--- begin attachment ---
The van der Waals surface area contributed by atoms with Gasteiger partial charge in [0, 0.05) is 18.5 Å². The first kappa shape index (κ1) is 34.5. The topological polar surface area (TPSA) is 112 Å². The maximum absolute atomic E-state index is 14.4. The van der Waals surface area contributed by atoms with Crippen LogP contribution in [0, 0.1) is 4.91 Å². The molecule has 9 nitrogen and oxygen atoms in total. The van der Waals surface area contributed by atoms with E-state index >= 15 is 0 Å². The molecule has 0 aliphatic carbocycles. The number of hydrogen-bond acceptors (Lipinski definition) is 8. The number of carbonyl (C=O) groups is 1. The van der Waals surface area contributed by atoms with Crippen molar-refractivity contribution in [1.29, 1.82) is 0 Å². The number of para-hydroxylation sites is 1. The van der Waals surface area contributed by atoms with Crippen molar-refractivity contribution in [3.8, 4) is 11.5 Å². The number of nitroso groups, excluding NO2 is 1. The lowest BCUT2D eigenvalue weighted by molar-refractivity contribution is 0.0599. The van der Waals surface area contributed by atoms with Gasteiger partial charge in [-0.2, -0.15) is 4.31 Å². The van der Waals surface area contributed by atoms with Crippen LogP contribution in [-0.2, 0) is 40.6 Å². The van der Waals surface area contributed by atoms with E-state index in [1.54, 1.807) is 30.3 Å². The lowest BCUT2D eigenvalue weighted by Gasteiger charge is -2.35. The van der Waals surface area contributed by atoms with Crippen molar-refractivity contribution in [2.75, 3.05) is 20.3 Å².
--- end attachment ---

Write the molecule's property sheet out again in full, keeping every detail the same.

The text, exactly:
The van der Waals surface area contributed by atoms with Gasteiger partial charge in [0, 0.05) is 18.5 Å². The first kappa shape index (κ1) is 34.5. The topological polar surface area (TPSA) is 112 Å². The maximum absolute atomic E-state index is 14.4. The van der Waals surface area contributed by atoms with Crippen LogP contribution in [0, 0.1) is 4.91 Å². The molecule has 9 nitrogen and oxygen atoms in total. The van der Waals surface area contributed by atoms with E-state index >= 15 is 0 Å². The molecule has 0 aliphatic carbocycles. The number of hydrogen-bond acceptors (Lipinski definition) is 8. The number of carbonyl (C=O) groups is 1. The van der Waals surface area contributed by atoms with Crippen molar-refractivity contribution in [1.29, 1.82) is 0 Å². The number of para-hydroxylation sites is 1. The van der Waals surface area contributed by atoms with Crippen molar-refractivity contribution in [3.8, 4) is 11.5 Å². The number of nitroso groups, excluding NO2 is 1. The lowest BCUT2D eigenvalue weighted by molar-refractivity contribution is 0.0599. The van der Waals surface area contributed by atoms with Gasteiger partial charge in [-0.2, -0.15) is 4.31 Å². The van der Waals surface area contributed by atoms with Crippen LogP contribution in [-0.2, 0) is 40.6 Å². The van der Waals surface area contributed by atoms with E-state index in [1.54, 1.807) is 30.3 Å². The lowest BCUT2D eigenvalue weighted by Gasteiger charge is -2.35. The van der Waals surface area contributed by atoms with Crippen molar-refractivity contribution in [2.75, 3.05) is 20.3 Å².